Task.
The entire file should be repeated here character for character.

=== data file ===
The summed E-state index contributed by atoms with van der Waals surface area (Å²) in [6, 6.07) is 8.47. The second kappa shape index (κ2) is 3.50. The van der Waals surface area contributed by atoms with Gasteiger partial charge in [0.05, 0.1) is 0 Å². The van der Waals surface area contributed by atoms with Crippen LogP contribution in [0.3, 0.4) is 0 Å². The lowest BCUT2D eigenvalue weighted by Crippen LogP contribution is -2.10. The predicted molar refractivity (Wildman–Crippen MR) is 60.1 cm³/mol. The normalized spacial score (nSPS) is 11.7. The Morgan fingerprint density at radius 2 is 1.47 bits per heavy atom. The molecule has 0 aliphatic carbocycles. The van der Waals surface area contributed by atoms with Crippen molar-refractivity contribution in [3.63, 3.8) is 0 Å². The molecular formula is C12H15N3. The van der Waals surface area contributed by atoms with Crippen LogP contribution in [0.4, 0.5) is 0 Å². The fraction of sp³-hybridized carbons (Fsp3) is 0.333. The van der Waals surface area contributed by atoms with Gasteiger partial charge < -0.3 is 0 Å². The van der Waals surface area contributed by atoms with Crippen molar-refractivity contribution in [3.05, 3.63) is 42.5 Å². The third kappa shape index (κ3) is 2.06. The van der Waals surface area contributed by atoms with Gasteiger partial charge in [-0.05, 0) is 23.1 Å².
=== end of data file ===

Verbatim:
The summed E-state index contributed by atoms with van der Waals surface area (Å²) in [6, 6.07) is 8.47. The second kappa shape index (κ2) is 3.50. The van der Waals surface area contributed by atoms with Gasteiger partial charge in [0.05, 0.1) is 0 Å². The van der Waals surface area contributed by atoms with Crippen LogP contribution in [0.3, 0.4) is 0 Å². The lowest BCUT2D eigenvalue weighted by Crippen LogP contribution is -2.10. The predicted molar refractivity (Wildman–Crippen MR) is 60.1 cm³/mol. The normalized spacial score (nSPS) is 11.7. The Morgan fingerprint density at radius 2 is 1.47 bits per heavy atom. The molecule has 0 aliphatic carbocycles. The van der Waals surface area contributed by atoms with Crippen molar-refractivity contribution in [3.63, 3.8) is 0 Å². The molecular formula is C12H15N3. The van der Waals surface area contributed by atoms with Crippen LogP contribution in [0.4, 0.5) is 0 Å². The fraction of sp³-hybridized carbons (Fsp3) is 0.333. The van der Waals surface area contributed by atoms with Gasteiger partial charge < -0.3 is 0 Å². The van der Waals surface area contributed by atoms with Crippen molar-refractivity contribution in [3.05, 3.63) is 42.5 Å². The third kappa shape index (κ3) is 2.06. The van der Waals surface area contributed by atoms with Gasteiger partial charge in [-0.05, 0) is 23.1 Å².